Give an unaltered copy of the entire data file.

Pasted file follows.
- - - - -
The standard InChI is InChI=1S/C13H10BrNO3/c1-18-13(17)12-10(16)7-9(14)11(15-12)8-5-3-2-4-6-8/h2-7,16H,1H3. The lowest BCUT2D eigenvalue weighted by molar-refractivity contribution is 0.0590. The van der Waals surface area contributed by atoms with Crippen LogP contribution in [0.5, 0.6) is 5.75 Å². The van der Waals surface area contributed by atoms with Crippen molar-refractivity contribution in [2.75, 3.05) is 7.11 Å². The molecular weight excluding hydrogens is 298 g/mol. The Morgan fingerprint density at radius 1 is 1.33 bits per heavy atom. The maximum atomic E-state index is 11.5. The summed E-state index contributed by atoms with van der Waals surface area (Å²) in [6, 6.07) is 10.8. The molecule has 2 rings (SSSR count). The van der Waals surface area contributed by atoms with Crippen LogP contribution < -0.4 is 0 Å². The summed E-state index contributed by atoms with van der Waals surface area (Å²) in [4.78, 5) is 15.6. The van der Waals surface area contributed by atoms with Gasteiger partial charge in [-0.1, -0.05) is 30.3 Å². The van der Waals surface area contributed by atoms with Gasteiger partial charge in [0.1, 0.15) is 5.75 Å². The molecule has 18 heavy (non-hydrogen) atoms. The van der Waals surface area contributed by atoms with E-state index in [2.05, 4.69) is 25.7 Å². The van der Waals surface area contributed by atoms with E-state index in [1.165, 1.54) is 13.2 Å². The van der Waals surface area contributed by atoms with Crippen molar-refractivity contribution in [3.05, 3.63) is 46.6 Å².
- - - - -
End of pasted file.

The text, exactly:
The standard InChI is InChI=1S/C13H10BrNO3/c1-18-13(17)12-10(16)7-9(14)11(15-12)8-5-3-2-4-6-8/h2-7,16H,1H3. The lowest BCUT2D eigenvalue weighted by molar-refractivity contribution is 0.0590. The van der Waals surface area contributed by atoms with Crippen LogP contribution in [0.5, 0.6) is 5.75 Å². The van der Waals surface area contributed by atoms with Crippen molar-refractivity contribution in [2.75, 3.05) is 7.11 Å². The molecular weight excluding hydrogens is 298 g/mol. The Morgan fingerprint density at radius 1 is 1.33 bits per heavy atom. The maximum atomic E-state index is 11.5. The summed E-state index contributed by atoms with van der Waals surface area (Å²) in [6, 6.07) is 10.8. The molecule has 2 rings (SSSR count). The van der Waals surface area contributed by atoms with Crippen LogP contribution < -0.4 is 0 Å². The summed E-state index contributed by atoms with van der Waals surface area (Å²) in [4.78, 5) is 15.6. The van der Waals surface area contributed by atoms with Gasteiger partial charge in [-0.1, -0.05) is 30.3 Å². The van der Waals surface area contributed by atoms with Gasteiger partial charge in [0.1, 0.15) is 5.75 Å². The molecule has 18 heavy (non-hydrogen) atoms. The van der Waals surface area contributed by atoms with E-state index in [2.05, 4.69) is 25.7 Å². The van der Waals surface area contributed by atoms with E-state index in [1.165, 1.54) is 13.2 Å². The van der Waals surface area contributed by atoms with Crippen molar-refractivity contribution in [3.05, 3.63) is 46.6 Å².